But what if you were abused as a child, yet have not fallen into the needs-an-authority-figure trap? According to Dr. Miller,

…when I tried to expose the social consequences of child abuse, I encountered fierce resistance. Repeatedly I was told, "I, too, was a battered child, but that didn't make me a criminal." When I asked for details about their childhood, I was always told of a person who loved them, but was unable to protect them. Yet through his or her presence, this person gave them a notion of trust, and of love. I call these persons helping witnesses.

Dr. Miller goes on to describe "enlightened witnesses," people who can help a former victim of abuse find wholeness through listening to his or her story and providing a context for it. Without either a helping witness or an enlightened witness, a person will retain the childhood-induced fantasy that his or her abusive parent was "good," "perfect," "right." Every childhood attack will be seen as the child's just due for his or her disobedience, stupidity, inadequacy—anything to prevent the adult from acknowledging the parent's faults. Compare this to the healthy adult, who can acknowledge that his or her parents were imperfect people who did, or didn't, always do the best they could with what they had—and love them anyway.

The actualized adult sees his parents as, simply, other adults with whom they may or may not wish to be friends. The abused child-as-adult can never see his or her parents as anything but authorities who "know better."

Arthur Silber observed an example of this in an interview Diane Sawyer did with Mel Gibson:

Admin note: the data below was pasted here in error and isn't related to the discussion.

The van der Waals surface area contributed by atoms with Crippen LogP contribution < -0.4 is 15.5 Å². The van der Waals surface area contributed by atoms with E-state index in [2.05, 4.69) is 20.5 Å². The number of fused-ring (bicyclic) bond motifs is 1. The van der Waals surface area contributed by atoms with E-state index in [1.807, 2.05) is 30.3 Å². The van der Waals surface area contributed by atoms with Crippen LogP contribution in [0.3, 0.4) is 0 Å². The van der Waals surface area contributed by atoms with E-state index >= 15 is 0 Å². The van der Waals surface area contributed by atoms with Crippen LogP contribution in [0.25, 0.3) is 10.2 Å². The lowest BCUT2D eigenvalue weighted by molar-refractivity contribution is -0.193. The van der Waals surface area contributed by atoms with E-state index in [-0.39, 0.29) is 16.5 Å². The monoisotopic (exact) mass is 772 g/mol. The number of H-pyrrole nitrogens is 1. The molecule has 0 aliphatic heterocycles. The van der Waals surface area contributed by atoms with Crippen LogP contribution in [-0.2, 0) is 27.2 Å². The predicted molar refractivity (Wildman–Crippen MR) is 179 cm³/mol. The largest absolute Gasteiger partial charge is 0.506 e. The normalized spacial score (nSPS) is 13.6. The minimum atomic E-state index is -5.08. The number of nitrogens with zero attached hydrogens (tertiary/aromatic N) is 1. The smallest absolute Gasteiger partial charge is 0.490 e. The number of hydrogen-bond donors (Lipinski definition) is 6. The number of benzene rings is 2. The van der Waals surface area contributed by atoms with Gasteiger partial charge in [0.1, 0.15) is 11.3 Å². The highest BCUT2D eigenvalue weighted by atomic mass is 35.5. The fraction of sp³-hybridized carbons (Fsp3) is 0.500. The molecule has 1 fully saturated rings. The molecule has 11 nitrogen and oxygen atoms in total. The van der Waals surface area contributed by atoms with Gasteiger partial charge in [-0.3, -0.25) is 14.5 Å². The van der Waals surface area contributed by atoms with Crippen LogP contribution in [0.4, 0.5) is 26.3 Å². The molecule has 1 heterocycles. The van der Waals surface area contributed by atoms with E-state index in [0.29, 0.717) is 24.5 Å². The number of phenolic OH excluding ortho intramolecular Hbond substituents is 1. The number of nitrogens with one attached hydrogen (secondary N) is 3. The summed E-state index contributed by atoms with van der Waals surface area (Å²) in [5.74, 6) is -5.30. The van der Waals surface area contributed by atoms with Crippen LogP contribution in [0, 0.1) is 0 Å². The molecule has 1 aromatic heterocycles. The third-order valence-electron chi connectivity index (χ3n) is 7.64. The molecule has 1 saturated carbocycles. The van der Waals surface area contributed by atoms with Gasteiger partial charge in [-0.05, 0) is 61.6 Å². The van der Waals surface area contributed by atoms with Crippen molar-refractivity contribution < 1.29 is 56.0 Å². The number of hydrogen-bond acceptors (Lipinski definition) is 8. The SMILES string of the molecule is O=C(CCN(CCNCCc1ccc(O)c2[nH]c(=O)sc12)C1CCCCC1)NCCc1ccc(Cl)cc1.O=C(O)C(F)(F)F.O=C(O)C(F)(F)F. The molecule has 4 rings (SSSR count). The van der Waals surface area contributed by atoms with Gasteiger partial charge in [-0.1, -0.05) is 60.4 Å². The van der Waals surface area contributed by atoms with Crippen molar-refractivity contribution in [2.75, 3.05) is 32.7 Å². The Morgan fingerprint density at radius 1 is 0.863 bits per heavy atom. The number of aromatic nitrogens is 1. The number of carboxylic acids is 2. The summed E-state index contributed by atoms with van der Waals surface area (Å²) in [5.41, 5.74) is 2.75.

Gibson said, several times: "Diane, he's my father. My father. My father."

And the way Gibson said it clearly conveyed that his father, his father's goodness, the fact that his father was worthy of deep admiration, and —above all— his father's authority were not to be questioned; all of these were immutable facts, absolutes beyond all debate or questioning.

Gibson's inability to question his father extended to his acceptance of his father's belief that the Holocaust never occurred, and that the Jews were, in fact, responsible for the crucifixion of Jesus—in spite of all evidence to the contrary.

Gibson simply couldn't hear the evidence. Like other abused children-as-adults, the moment a conflict comes up between what the accepted authority says and reality, the authority wins out every time.

No wonder the Bible tells us that to "spare the rod" is to "spoil the child." That's the only way it can maintain its power! —Because it is far too filled with internal inconsistencies to convince anyone of its divinity in any way other than as unquestioned authority.

So, now we know the difference between the 30%-40% of the population who still support Bush and his failed war and who still do not question his lies—and the rest of us. Same for that fast-diminishing set of Trump supporters about the same percentage of the population, which actually proves the validity of the premise.

Were these supporters of presidential pretenders all abused as children, without either helping witnesses at the time or enlightened witnesses to assist later? (And I can guarantee none of them have succeeded in reading this far!) I can only promise that, like Mel Gibson, there will be adult survivors of abuse who still think their childhood was "normal."

I propose that we are doomed to fail if we focus on trying to enlighten these unactualized people with facts and figures. They can't hear anything that contradicts the words of their accepted authority figure, the president who talks to Jesus in between "grabbing women by the pussy". But we might have some luck if each one of us adopts a conservative and volunteers to be an enlightened witness for him or her. Ask about his or her upbringing. Lead the topic to the way he or she was abused. And help them to see they didn't deserve it; that it wasn't their fault.

When they begin to see their parents for the violent abusers they really were, their healing, and ours, in the present can begin.

I'll start with Ben.

I have updated this essay slightly to include the latest threat to democracy.